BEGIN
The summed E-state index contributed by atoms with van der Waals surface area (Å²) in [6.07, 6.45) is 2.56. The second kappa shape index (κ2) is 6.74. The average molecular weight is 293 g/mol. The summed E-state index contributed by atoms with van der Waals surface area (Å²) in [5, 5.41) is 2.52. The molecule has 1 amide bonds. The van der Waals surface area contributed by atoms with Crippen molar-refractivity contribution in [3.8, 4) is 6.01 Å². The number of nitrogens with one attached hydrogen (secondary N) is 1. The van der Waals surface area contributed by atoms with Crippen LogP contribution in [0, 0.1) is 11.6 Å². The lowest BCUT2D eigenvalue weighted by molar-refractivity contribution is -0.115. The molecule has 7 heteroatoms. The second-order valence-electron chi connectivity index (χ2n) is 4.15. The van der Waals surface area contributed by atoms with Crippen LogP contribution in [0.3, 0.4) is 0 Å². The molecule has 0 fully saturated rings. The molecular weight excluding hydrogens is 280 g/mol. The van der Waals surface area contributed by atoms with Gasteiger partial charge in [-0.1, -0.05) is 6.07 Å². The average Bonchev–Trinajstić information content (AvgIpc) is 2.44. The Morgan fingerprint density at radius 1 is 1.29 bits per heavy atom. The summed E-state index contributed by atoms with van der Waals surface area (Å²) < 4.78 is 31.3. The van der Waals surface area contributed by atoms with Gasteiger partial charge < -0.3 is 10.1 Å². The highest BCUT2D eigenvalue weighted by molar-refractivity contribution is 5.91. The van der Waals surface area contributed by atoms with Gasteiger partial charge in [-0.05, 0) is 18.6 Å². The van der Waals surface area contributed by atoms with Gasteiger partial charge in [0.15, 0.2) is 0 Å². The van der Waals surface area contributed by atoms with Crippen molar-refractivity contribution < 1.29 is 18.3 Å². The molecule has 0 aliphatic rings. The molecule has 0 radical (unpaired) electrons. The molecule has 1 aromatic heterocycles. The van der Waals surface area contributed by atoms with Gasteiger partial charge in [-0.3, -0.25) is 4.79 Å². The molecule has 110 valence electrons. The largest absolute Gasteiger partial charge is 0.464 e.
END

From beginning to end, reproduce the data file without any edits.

The summed E-state index contributed by atoms with van der Waals surface area (Å²) in [6.07, 6.45) is 2.56. The second kappa shape index (κ2) is 6.74. The average molecular weight is 293 g/mol. The summed E-state index contributed by atoms with van der Waals surface area (Å²) in [5, 5.41) is 2.52. The molecule has 1 amide bonds. The van der Waals surface area contributed by atoms with Crippen molar-refractivity contribution in [3.8, 4) is 6.01 Å². The number of nitrogens with one attached hydrogen (secondary N) is 1. The van der Waals surface area contributed by atoms with Crippen LogP contribution in [0, 0.1) is 11.6 Å². The lowest BCUT2D eigenvalue weighted by molar-refractivity contribution is -0.115. The molecule has 7 heteroatoms. The second-order valence-electron chi connectivity index (χ2n) is 4.15. The van der Waals surface area contributed by atoms with Crippen LogP contribution in [0.3, 0.4) is 0 Å². The molecule has 0 fully saturated rings. The molecular weight excluding hydrogens is 280 g/mol. The van der Waals surface area contributed by atoms with Gasteiger partial charge in [-0.1, -0.05) is 6.07 Å². The average Bonchev–Trinajstić information content (AvgIpc) is 2.44. The Morgan fingerprint density at radius 1 is 1.29 bits per heavy atom. The summed E-state index contributed by atoms with van der Waals surface area (Å²) < 4.78 is 31.3. The van der Waals surface area contributed by atoms with Gasteiger partial charge < -0.3 is 10.1 Å². The highest BCUT2D eigenvalue weighted by molar-refractivity contribution is 5.91. The van der Waals surface area contributed by atoms with Gasteiger partial charge in [-0.05, 0) is 18.6 Å². The van der Waals surface area contributed by atoms with Gasteiger partial charge in [0.15, 0.2) is 0 Å². The van der Waals surface area contributed by atoms with Crippen molar-refractivity contribution < 1.29 is 18.3 Å². The molecule has 0 aliphatic rings. The molecule has 0 radical (unpaired) electrons. The molecule has 1 aromatic heterocycles. The van der Waals surface area contributed by atoms with Gasteiger partial charge in [-0.3, -0.25) is 4.79 Å². The molecule has 110 valence electrons. The largest absolute Gasteiger partial charge is 0.464 e.